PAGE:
Watercress Soup …. Hot or Cold?
It may be getting towards the middle of June, but it certainly doesn’t feel very warm! I have just rustled up a batch of Watercress Soup on the basis that it can be either served hot, on a cold day like today, or can be served chilled if the temperatures climb back up again.
I live very near a family run watercress bed, the Kingfisher Farm Shop which is famous for its home grown watercress. This family business has been growing this uniquely English product at Abinger Hammer since 1854. It is grown in natural spring water, which provides all the necessary nutrients without the aid of fertilisers or insecticides. Watercress contains more vitamin C than oranges, more calcium than spinach and more folate than bananas. It is brimming with more than 15 essential vitamins and minerals. The vital ingredient for growing watercress is of course, water – pure, mineral rich spring water, from which this peppery super-food derives its collection of nutrients.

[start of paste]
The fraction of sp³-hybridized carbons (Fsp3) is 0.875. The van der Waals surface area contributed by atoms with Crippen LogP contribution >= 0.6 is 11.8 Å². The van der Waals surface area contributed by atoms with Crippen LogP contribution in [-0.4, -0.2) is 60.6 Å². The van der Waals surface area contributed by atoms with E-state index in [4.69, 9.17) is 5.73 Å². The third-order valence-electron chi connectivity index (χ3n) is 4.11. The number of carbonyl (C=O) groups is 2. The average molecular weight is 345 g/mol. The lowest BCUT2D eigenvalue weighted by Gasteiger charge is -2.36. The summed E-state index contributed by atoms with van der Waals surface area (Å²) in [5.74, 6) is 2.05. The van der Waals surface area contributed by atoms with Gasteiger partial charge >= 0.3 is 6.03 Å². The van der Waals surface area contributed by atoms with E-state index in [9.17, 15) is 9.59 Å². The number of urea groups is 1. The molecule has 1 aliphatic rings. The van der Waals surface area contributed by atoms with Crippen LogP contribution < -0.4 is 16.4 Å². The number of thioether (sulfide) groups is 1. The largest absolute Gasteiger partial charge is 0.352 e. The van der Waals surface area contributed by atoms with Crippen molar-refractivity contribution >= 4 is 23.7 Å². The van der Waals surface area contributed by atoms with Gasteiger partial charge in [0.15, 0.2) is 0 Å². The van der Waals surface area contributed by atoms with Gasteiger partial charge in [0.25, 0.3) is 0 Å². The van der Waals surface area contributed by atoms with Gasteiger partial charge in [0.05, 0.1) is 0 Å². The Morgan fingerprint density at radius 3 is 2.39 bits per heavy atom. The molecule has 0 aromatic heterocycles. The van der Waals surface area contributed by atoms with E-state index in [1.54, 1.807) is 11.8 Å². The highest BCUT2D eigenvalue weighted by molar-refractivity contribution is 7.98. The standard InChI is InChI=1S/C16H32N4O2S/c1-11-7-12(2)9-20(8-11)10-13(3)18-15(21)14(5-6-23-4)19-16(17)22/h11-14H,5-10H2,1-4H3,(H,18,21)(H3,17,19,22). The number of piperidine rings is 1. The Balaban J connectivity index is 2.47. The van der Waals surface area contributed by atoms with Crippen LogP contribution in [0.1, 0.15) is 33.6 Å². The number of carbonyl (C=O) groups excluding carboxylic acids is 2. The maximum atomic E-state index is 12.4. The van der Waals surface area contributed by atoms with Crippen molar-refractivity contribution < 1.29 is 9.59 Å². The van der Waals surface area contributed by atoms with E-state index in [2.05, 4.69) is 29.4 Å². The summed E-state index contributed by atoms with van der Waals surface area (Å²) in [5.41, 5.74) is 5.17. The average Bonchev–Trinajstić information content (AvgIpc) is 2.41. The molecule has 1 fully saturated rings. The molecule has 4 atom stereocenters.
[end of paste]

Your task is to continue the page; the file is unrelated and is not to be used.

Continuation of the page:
CREAM OF WATERCRESS SOUP
- 1 Large bunch Watercress
- 2 Medium Potatoes peeled and cubed
- 2 Leeks sliced
- 1 Large Onion chopped
- 2 Tablespoons Olive Oil
- 1 Knob Butter
- 2 Pints Vegetable Stock (stock cube is fine)
- 1/4 pint Milk
WHAT TO DO:
In a large saucepan, add the olive oil and butter, and put on a medium heat, followed by the Leeks, Potatoes, Onion and the stalks from the watercress with some freshly milled salt and pepper. Allow to “sweat” with the lid on, stirring occasionally, for about 10 minutes, until the vegetables soften and the flavors have mingled. Add the vegetable stock, and stir and allow to simmer for 20 minutes. Then add the milk, return to simmering, and then add the rest of the watercress, and allow to wilt in the liquid for about 2 minutes. Blitz the soup with either a hand blender or in a liquidizer. Either serve warm, or allow to cool and then chill in the fridge for about 4 hours. Served either warm or chilled with a swirl of double cream if you fancy!
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